Cross-cutting between territorial and contemporary Hawaii, Sydney Lehua Iaukea’s brilliant memoir/ historical expose provides a gripping and revelatory read, endowed with all the trappings of romance, melodrama and ghost story. There’s a mysterious old family portrait, two young heiresses robbed of their birthright growing up in poverty, and Iaukea’s discovery of uncovered chapters in Hawaiian history, in the long-forgotten papers of her great-great-grandfather, Curtis P. Iaukea, that her book brings to light. As the author plunges into her research, shades of the past–her ancestor and Queen Liliuokalani–come to dominate her own life in scenes worthy of Julie and Julia, Rebecca, or Great Expectations.
Athough her father was Curtis P. Iaukea III., a tremendously popular wrestler from a landed Hawaiian clan, Iaukea was raised in Lahaina public housing projects after her parents’ divorce. “It’s still there, Harbor Lights. My mom called it Harbor Fights,” Iaukea says. When they visited Oahu, the girls and ther mother would go to the lobby of the Queen Kapiolani Hotel in Waikiki and gaze up at a large oil portrait of a certain Colonel Curtis P. Iaukea. They knew nothing about him, but, judging by the splendor of his Hawaiian Kingdom uniform, his aristocratic mien, they thought he really must have been somebody important. As it turns out, he really was.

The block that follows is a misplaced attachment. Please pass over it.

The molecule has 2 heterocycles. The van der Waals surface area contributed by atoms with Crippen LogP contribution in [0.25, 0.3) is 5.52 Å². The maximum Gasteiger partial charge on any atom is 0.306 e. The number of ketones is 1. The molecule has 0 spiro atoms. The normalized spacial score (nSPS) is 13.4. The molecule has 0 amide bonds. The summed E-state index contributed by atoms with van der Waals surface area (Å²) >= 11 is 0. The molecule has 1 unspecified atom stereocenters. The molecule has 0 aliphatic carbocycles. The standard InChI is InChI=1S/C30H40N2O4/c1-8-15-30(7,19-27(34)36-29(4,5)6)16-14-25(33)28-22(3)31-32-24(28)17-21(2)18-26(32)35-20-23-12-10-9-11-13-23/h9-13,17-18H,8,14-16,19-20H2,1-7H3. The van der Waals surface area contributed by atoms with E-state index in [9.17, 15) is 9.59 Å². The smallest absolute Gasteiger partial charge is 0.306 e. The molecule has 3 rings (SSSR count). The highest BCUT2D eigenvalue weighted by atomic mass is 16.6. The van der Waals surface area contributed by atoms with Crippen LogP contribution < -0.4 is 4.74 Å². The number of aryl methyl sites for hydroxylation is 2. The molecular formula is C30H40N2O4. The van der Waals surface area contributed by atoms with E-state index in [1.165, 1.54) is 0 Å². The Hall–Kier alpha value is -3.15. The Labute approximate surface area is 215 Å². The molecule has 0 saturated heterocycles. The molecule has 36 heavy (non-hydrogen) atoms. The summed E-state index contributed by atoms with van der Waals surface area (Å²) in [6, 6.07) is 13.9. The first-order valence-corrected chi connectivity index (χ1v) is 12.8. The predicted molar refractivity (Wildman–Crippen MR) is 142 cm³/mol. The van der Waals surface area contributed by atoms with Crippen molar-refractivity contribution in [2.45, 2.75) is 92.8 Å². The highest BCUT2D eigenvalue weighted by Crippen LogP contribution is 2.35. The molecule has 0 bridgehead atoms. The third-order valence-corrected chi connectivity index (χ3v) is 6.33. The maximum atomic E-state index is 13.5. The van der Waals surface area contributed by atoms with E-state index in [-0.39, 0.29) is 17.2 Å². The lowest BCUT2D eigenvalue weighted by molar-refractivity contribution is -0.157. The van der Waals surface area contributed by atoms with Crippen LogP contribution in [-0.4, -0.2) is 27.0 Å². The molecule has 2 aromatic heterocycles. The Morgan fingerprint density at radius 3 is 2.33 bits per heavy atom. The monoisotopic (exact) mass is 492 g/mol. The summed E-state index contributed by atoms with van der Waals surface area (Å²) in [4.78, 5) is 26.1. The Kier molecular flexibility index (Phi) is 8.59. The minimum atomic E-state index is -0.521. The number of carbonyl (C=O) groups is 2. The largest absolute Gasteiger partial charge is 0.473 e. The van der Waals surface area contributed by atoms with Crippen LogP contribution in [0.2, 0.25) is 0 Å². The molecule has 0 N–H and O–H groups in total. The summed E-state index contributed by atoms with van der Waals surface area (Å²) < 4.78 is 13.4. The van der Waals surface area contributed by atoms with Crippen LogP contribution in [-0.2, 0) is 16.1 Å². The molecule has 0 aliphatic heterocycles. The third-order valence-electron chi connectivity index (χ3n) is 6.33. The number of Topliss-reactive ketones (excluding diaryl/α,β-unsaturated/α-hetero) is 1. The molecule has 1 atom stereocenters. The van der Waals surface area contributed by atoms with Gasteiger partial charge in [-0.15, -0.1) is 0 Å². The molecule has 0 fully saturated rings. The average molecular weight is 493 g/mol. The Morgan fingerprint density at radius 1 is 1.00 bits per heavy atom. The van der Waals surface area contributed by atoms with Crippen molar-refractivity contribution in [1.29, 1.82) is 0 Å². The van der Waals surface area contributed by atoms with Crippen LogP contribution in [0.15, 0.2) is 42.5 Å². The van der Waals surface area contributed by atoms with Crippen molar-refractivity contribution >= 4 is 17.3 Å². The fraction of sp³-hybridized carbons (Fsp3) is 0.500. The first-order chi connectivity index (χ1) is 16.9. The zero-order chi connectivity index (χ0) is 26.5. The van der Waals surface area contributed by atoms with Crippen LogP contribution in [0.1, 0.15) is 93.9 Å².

“I grew up landless, marginalized, and without a place or a voice in the contemporary world, but my great-great-grandfather held over forty appointed and elected positions during his career as a public servant in Hawai’i in the late 1800s and early 1900s,” Iaukea writes. Through the perusal of her great-great-grandfather’s papers, Iaukea makes the shocking discovery that Queen Lili’uokalani, late in life, was subjected to protracted insanity trials by her nephew Prince Kuhio, who challenged her capacity to establish the trust she established for Hawaiian orphans. Iaukea’s ancestor was one of the Queen’s trustees; she confesses her dread of discovering that he also may have conducted some shady dealings, but persists. In the end, she is able to conclude, “I am proud to be his descendant.”
Hawaiians and their geneology are tied to place, Iaukea explains. When their ancestral lands are wrenched away, as happened after the overthrow of their Kingdom, they are literally at a loss. They do not know themselves. “…once this loss of self, experienced as loss of land, is recognized, how do I fill the void?” Her book chronicles dispossession, disinheritance, betrayal, the heartache of a queen. Iaukea points out that it wasn’t only the haoles taking advantage of Hawaiians, but their own people. Like Iaukea, her sister and the Queen, some were betrayed and subjected to “emotional violence” by their own families.
“The Queen and I” searches through personal as well as political history. In the process, Iaukea faces and overcomes her childhood fears of speaking out in a family cowed by her father’s celebrity, and a cultural bias against strong, assertive women who are often attacked as “insane.” Iaukea found liberation in breaking waves–“Luckily, ke kai, the ocean, was close by and free”–and, ultimately, breaking the truth. While she may remain landless for now, she has claimed a greater inheritance: a space imbued with knowledge and understanding.